So musician Damon Alburn (Blur) and cartoonist Jamie Hewlett (Tank Girl) joined forces to create The Gorillaz, a fictional cartoon band with real albums that are actually kind of cool. They then upped the ante with Monkey: Journey to the West, a live “circus opera” in Chinese.
Now, they’re releasing an album of the music from the production, and Hewlett has directed a music video for the first single.
I have no idea what the hell is going on, but it seems like Damon’s come a long way from getting his head checked by a jumbo jet.
Anyone speak Chinese?
I don’t speak Chinese, but I know the story well enough to catch you up. So, Monkey is the king of these monkeys, but he’s never satisfied, so he goes off and learns kung fu/magic, and becomes an immortal. But life still disappoints him, so then he goes to the Jade Palace (Heaven) and raises hell, and the Jade Emperor sends all sorts of people after him to arrest him, but he defeats them all. So then the Jade Emperor is like, “Buddha, dude, this guy just won’t stop! Can you help me out?” So Buddha goes and challenges Monkey to escape the reach of his hand, and he wins and pins Monkey under a mountain until he can redeem himself. So then there’s this monk, Tripitaka, right, and he’s in China and sees that the Buddhist scriptures they have are incomplete. And so he journeys to the West, to India, to get the whole scriptures. To protect him, Buddha and Kwan Yin give him some disciples including Monkey. At the point in the story that’s shown in the video, they’ve gotten as far as this enormous mountain that’s on fire, and it blocks their way. But Princess Iron Fan has this fan that is strong enough to blow out the fire. So Monkey gets it from her by changing into a bee and flying inside her and basically beating her guts up until she surrenders.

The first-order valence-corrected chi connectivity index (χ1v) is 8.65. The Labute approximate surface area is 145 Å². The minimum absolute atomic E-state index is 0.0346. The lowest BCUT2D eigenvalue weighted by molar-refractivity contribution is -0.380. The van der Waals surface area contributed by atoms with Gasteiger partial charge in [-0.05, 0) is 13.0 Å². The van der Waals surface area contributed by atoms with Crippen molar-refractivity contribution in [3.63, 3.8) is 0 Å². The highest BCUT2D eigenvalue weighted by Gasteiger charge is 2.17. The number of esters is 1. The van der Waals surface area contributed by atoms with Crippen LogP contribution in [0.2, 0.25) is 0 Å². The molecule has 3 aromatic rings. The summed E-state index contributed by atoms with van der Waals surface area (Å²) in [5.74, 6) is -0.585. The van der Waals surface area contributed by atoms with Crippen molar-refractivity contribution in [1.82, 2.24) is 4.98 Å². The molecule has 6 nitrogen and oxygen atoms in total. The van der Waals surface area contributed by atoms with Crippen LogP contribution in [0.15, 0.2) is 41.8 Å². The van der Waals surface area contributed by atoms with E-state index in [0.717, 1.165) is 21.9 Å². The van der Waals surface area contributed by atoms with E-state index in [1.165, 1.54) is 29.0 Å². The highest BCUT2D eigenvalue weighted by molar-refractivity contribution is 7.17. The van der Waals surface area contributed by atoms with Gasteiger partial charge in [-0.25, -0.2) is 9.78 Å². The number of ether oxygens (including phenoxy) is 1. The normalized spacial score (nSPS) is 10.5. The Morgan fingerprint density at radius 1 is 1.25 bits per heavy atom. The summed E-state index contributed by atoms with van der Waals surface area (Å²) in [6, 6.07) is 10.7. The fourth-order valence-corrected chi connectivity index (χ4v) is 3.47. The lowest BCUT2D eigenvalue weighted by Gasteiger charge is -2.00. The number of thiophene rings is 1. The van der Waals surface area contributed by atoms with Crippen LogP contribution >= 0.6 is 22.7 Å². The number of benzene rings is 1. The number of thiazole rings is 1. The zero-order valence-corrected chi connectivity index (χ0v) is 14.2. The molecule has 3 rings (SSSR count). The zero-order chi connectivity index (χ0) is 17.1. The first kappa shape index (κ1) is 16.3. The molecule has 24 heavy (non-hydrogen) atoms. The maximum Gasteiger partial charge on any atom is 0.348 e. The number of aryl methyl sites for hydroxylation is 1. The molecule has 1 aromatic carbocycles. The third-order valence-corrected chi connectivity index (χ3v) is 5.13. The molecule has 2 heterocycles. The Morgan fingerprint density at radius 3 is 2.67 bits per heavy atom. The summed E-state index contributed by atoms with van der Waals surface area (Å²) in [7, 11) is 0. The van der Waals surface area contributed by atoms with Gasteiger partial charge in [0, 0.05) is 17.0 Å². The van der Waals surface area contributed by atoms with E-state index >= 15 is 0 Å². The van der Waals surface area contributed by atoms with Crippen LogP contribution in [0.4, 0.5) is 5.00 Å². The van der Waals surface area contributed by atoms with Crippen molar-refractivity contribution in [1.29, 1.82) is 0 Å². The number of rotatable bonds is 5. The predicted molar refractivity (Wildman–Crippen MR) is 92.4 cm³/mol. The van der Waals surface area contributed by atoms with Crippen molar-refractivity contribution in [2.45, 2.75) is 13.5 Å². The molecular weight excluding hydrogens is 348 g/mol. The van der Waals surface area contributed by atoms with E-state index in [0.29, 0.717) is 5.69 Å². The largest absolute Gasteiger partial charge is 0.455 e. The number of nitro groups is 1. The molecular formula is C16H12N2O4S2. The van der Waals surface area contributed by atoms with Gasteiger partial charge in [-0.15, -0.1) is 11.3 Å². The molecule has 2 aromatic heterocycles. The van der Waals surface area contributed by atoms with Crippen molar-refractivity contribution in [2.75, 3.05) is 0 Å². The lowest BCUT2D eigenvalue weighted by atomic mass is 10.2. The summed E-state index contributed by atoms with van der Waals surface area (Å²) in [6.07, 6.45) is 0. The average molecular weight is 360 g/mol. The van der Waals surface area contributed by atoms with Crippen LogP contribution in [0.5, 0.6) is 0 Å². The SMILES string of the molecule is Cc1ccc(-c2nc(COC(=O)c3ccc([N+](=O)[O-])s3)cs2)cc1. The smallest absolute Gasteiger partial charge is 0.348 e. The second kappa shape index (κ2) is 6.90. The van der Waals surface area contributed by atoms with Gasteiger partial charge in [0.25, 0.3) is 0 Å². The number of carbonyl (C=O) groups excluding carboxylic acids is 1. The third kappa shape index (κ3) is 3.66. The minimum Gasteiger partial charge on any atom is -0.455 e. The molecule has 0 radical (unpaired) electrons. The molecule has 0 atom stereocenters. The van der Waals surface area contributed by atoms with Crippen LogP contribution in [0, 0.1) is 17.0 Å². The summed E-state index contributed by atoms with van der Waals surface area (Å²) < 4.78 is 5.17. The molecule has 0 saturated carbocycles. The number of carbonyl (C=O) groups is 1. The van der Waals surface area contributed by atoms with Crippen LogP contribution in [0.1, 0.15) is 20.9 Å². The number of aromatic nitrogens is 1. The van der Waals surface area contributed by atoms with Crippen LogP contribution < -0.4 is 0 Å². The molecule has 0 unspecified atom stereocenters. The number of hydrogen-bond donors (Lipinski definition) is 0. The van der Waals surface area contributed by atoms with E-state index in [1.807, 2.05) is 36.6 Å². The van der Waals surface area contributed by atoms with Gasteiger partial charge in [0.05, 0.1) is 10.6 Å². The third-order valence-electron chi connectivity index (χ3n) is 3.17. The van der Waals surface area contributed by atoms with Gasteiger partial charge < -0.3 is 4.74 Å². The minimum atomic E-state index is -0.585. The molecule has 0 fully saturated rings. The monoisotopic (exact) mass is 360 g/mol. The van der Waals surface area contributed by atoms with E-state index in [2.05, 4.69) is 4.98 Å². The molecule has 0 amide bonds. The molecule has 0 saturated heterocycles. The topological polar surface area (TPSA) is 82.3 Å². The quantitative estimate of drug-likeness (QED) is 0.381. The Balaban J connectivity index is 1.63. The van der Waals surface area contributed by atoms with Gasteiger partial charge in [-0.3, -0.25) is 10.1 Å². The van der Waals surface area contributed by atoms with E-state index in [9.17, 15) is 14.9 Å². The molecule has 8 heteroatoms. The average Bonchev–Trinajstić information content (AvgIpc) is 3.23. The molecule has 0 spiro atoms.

It’s a wonderful story. The part about Tripitaka going to India and bringing back the scriptures is true.
I’d be remiss as a comics enthusiast if I didn’t point out that much of this story is related in Gene Luen Yang’s graphic novel, “American Born Chinese.” Read it, why not?
Ok, that looked really snazzy, and from what Rebecca provided, I’m very, very interested in seeing this with some decent subtitles. Any ideas as to whether it will be released in the States?
Oh, and about “overthinking” this one. I’m not surprised that Damon could do something like this. The Gorillaz are/is the kind of thing that it takes a lot of talent and genius to pull off. Anyone can joke around, but not anyone can make a living off of it. In those cases, it takes a lot of smarts to look that stupid. I think that’s why when a lot of comedians are interviewed, they actually come across as incredibly intelligent. I’d put Damon Alburn in the same intellectual category.
Or, as Dolly Parton said (and this may not be a direct/exact quote, “It costs a lot of money to look this cheap.”
(Boy, I’m on a roll here…) Oh, and Mlwaski, you seem to be nearly remiss about a lot lately. Everything alright? ;)
I was being self-referential, comment-wise. (Or: I was meta-commenting?)
This point in the play is a scene called ‘The Parade of Demons’ which is a time-passing scene where a narrator (Jade emperor) descibes all the beasts/obstacles that tripitaka and his disciples monkey, pig and sha (water demon) face before they go on to their next destination. Monkey gets inside the Princess of the Iron Fan through her drinking cup.